TOLEDO — Ohio faces a mixed bag of political races this year, with contests ranging from governor all the way down to local judgeships.
With 2017 election results barely cold and the new year hardly begun, already both Republican and Democratic voters are challenged to support candidates in the May 8 primary.
Nationally, Democrats are trying to convert the low approval ratings of President Trump into success in the off-year congressional elections.
Melissa Miller, a political science professor at Bowling Green State University, cited the well-respected Cook Political Report as saying that Ohio’s 4th and 5th congressional districts — held by U.S. Reps. Jim Jordan of Urbana and Bob Latta of Bowling Green, respectively — are considered solid Republican seats in 2018.
“Having said that, it would be unwise for any Republican incumbent to get too comfortable on Capitol Hill in the next 10 months,” Ms. Miller said.
She said the President’s historically low approval ratings will encourage Democrats to paint their Republican opponents as a mirror image of President Trump, “deservedly or not.”
David Cohen, a political science professor at the University of Akron, said he believes 2018 will be a “tsunami” election in favor of Democrats in many other states, but will be harder in Ohio, where the starkly pro-Republican redistricting of 2011 has made it difficult to mount a serious challenge against any of Ohio’s 12 Republican congressmen. The same is true of Ohio’s four Democratic congressmen, including U.S. Rep. Marcy Kaptur of Toledo.
“You have to have candidates that are legitimate candidates that can raise money, that the party establishment is willing to get behind. It helps if they have some prior political experience and aren’t total amateurs. That’s hard in a place like Ohio because people are unwilling to run knowing the deck is stacked against them,” Mr. Cohen said.
But just because the deck is stacked against them, that doesn’t mean Democrats are going to concede re-election to Mr. Latta and Mr. Jordan.
Mr. Jordan’s likely Democratic opponent, retired Oberlin teacher Janet Garrett, ran and lost against Mr. Jordan in 2014 and 2016, and is already campaigning hard on social media.
Maumee resident and investment fund manager Michael Galbraith has been campaigning to take on Mr. Latta as the Democratic nominee. Mr. Galbraith said he expects to raise more money than Mr. Latta’s two previous opponents, at least. He said he’s raised about $50,000.
James Neu, the Democratic candidate in 2016, reported no money raised or spent, while Robert Fry in 2014 reported fundraising of $59,444. Mr. Latta’s 2012 opponent, Angela Zimmann, spent $471,028. In each of those races, Mr. Latta spent more than $712,000, with money left over.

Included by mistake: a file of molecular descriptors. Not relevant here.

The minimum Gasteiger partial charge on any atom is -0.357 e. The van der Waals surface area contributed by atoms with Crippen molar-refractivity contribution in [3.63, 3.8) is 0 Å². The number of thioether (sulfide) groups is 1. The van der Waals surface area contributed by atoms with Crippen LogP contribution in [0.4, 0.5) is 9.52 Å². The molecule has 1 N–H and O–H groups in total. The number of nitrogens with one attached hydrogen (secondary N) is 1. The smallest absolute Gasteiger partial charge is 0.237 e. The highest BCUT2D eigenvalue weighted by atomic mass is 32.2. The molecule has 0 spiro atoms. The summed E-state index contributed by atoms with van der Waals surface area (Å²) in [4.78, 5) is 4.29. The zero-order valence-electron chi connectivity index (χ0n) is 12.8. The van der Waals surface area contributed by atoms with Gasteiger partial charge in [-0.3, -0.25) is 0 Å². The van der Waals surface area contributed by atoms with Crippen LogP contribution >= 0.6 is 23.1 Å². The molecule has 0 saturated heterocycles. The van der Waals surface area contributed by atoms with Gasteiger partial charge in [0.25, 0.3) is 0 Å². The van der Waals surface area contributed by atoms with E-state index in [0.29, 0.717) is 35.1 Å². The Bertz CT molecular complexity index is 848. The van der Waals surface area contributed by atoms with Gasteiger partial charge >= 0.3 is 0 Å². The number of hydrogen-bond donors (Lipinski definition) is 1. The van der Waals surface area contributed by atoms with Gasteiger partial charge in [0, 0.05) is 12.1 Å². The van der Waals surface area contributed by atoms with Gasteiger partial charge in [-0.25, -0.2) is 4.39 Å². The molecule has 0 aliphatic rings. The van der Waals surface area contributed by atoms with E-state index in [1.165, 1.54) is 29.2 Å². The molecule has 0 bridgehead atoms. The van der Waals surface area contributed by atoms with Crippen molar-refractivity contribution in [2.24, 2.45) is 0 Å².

Asked how he would do better than Ms. Zimmann, Mr. Galbraith said he believes circumstances have changed.
“She ran a very, very hard campaign and I think we have to look at the circumstances for the time, from 2008 onwards there was a turn to the more conservative side in the district and now we’re seeing a turn in the opposite direction,” Mr. Galbraith said.
A spokesman for Mr. Latta said the seven-term congressman is representing the district in line with the wishes of his constituents.
“Congressman Latta has represented the values of Ohio’s 5th District in Washington by helping pass the largest tax cut package in a generation, supporting the National Defense Authorization Act which gave our nation’s troops the largest pay increase in years, and voting to repeal the individual mandate which has penalized working families that can’t afford Obamacare’s skyrocketing premiums,” said campaign spokesman Drew Griffin. “His focus is on continuing to advocate for conservative solutions, providing exceptional constituent service, and ensuring Ohio’s voice is heard in Congress.”
Ohio politics was jolted on Friday when Ohio Treasurer Josh Mandel announced that he would not seek the Republican nomination to run against incumbent Democratic U.S. Sen. Sherrod Brown. Mr. Mandel cited his wife’s unspecified illness.
Mr. Mandel’s departure left Republicans scrambling to decide whether to line up behind political newcomer Cleveland businessman Mike Gibbons, who has been campaigning for the Republican nomination for months, or consider a challenge from GOP gubernatorial hopefuls Jim Renacci, a three-term congressman from the Akron area, or two-term Ohio Lt. Gov. Mary Taylor.
Much of the focus of 2018 will be on Ohio’s governor race, with multiple candidates in both parties vying for the nomination to succeed term-limited Republican Gov. John Kasich.
Some see former Ohio Treasurer and Attorney General Richard Cordray as the Democrats’ best hope to recapture the governor’s office, though he faces competition from Dayton Mayor Nan Whaley, former Cincinnati-area Rep. Connie Pillich, state Sen. Joe Schiavoni of Boardman, former U.S. Rep. Betty Sutton of Barberton, and state Supreme Court Justice William O’Neill.
On the Republican side, state Attorney General Mike DeWine and Secretary of State Jon Husted recently moved to claim the front-runner label for governor when they merged their campaigns, with Mr. DeWine seeking the governorship and Mr. Husted the post of lieutenant governor. They face Ms. Taylor and Mr. Renacci in the May 8 primary, assuming both of them are still in the race by then.